If you're going to get ahead, you have to know yourself inside out. If you don't, how will anyone else? And more importantly, how will you improve?
This can be related to anything, but with writing it's absolutely crucial that you know all your own strengths and weaknesses. Where do you excel, and where do the notes you're getting back keep finding fault?
I'm going to bare what I think are my own ones: overwriting description, not having terse enough action. My dialogue can be funny but it's not punchy, laugh-out-loud stuff. And Act 2 can be a very dodgy place.
And the good stuff: my scripts have good structure. I'm good at coming up with ideas and at thinking of ways to fix things in rewrites. Actually, I quite enjoy doing rewrites, in a perverse way.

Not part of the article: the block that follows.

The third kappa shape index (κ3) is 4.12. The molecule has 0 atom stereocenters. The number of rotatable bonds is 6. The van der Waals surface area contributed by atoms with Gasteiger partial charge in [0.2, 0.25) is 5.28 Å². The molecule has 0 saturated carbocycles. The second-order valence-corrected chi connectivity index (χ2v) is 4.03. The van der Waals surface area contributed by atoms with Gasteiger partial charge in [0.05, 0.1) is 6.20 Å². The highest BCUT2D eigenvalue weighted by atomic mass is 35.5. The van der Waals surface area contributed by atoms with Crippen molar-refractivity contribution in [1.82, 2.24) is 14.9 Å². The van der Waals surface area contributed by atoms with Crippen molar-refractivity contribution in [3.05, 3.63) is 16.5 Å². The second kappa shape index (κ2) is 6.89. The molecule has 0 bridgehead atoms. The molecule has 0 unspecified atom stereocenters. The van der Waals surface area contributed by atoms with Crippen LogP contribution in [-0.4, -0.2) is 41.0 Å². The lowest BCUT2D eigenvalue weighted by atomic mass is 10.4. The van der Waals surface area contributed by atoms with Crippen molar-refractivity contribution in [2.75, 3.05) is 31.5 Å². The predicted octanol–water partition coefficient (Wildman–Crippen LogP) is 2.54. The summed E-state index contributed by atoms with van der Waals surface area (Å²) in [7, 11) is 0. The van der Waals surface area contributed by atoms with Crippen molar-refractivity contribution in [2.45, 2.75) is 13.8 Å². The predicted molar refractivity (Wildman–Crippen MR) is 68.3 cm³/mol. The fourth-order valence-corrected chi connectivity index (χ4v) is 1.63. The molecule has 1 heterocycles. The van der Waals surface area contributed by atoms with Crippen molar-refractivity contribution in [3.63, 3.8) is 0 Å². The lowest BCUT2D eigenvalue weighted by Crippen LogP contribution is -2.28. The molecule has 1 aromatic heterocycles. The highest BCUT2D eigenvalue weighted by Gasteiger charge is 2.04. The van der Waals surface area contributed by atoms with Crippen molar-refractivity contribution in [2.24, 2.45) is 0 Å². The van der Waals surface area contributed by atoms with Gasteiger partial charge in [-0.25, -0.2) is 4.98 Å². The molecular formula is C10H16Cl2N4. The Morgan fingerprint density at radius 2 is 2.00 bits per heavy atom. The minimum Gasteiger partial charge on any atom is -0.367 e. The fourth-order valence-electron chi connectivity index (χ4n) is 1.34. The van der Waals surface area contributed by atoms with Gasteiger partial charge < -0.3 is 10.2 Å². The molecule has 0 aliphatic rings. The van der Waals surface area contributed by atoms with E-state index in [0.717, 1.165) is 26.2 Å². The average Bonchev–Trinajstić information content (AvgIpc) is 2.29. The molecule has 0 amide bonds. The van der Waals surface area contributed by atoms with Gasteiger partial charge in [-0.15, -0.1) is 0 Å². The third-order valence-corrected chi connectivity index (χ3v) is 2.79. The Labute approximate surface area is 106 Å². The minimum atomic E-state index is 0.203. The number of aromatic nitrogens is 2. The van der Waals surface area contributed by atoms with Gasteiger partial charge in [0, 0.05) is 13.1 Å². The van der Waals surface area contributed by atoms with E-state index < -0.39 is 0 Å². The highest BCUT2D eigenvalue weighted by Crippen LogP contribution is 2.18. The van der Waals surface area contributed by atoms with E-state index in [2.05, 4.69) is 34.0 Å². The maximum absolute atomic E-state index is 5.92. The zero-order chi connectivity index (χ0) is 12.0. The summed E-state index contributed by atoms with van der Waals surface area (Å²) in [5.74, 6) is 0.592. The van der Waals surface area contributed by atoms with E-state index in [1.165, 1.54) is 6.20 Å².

So how do you fix your writing sins once you identify them? Three ways. Having problems writing comedy dialogue? Watch some very funny films, and then read the scripts for good measure. Overwriting description is harder to fix; you just have to go over your script and keep asking yourself if every line is necessary. For overall troubleshooting, get your script read, either by a pro reader or by a fellow writer. They'll notice things you've missed, and they'll be more objective than you can hope to be.
Remember, a bad writing habit identified is one that's one step closer to being fixed...